Fairchild Semiconductor International Inc, said on March 16th it had rejected an acquisition offer from China Resources Microelectronics Ltd and Hua Capital Management Co Ltd, citing concerns over the U.S. approval process.
The move underscores the challenges Chinese companies and investors face in seeking to acquire U.S. chipmakers, particularly when it interferes an existing deals. Fairchild had agreed to sell itself in November to U.S. peer ON Semiconductor for $2.4 billion.
In a filing with the U.S. Securities and Exchange Commission, Fairchild said there was an “unacceptable level of risk” that the deal with the Chinese would be rejected by the U.S. Committee on Foreign Investment in the United States (CFIUS), an inter-agency panel led by the Treasury Department which assesses potential mergers to ensure they do not endanger national security.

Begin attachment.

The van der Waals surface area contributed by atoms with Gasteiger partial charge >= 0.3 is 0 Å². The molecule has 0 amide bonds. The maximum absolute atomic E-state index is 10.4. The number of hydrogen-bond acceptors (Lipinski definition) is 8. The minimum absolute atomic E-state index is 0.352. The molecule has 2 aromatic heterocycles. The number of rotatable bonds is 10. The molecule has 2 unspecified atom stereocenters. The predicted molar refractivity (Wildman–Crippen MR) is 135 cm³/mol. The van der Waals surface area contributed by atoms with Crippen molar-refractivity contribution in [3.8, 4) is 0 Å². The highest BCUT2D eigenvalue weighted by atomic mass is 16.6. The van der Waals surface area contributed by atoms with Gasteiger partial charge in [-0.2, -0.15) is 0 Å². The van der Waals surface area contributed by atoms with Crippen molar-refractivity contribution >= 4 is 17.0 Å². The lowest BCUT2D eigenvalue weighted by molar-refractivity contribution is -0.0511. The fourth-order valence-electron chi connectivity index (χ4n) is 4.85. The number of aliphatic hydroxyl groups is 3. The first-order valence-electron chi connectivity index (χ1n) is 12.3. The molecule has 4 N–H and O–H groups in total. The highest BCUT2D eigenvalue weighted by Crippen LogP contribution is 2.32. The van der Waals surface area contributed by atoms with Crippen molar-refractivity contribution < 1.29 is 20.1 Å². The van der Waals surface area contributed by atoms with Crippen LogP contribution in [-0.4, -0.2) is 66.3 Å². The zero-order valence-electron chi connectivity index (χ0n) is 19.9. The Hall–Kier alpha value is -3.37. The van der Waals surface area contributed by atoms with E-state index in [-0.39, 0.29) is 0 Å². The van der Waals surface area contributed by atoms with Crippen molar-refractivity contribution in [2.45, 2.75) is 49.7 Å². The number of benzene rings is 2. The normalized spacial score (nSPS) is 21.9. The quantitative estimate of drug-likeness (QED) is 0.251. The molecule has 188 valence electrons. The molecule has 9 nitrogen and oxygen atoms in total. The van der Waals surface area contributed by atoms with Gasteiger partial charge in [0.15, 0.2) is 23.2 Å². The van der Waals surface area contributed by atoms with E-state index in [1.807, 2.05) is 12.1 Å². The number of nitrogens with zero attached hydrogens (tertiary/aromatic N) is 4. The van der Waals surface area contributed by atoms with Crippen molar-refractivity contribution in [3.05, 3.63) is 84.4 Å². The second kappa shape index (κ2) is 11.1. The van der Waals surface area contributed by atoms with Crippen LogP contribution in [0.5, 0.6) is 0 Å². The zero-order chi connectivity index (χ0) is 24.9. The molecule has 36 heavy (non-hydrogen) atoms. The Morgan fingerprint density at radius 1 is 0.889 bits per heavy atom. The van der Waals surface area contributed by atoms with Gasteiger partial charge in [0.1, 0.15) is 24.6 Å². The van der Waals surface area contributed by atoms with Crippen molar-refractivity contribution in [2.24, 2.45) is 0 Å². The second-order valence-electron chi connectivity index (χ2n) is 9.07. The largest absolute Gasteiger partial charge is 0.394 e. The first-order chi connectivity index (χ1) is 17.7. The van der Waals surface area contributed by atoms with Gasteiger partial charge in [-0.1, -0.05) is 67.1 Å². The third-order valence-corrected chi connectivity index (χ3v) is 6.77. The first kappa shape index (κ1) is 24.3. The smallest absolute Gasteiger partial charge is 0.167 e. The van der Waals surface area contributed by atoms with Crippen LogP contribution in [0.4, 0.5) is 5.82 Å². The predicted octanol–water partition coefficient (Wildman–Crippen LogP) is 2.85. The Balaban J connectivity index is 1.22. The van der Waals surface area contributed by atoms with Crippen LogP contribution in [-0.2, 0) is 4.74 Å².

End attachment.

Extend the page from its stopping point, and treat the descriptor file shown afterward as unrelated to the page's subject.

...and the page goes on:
China Resources Microelectronics and Hua Capital had offered $2.46 billion for Fairchild in December. Fairchild said that the Chinese offer did not compensate them for the CFIUS risk.
“Specifically, the board believed that the consortium’s proposed $108 million CFIUS reverse termination fee would not adequately justify risking the company stockholder premium present in the ON Semiconductor transaction,” Fairchild said in its filing.
Fairchild’s board is open to another offer by the Chinese, according to a person familiar with the matter who requested anonymity to discuss confidential deliberations.
Fairchild’s decision follows Philips’ scrapping of a plan to sell its Lumileds lighting division to Chinese buyers because of opposition from CFIUS in January.
Some lawyers who specialize in CFIUS transactions have advised clients that Chinese investments in U.S. high tech companies will have difficulty winning approval from the notoriously opaque CFIUS, unless the Chinese buyer is truly private, said Jim Lewis of the Center for Strategic and International Studies who follows CFIUS.
“Any company reading the tea leaves will see that it’s going to be a bumpy ride getting CFIUS approval for a Chinese investment in the semiconductor industry,” he said. In particular, the Defense Department and Department of Homeland Security worry about supply chain security, he said.
U.S. touchscreen chip maker Synaptics Inc, is currently in talks with a Chinese group of investors about being acquired.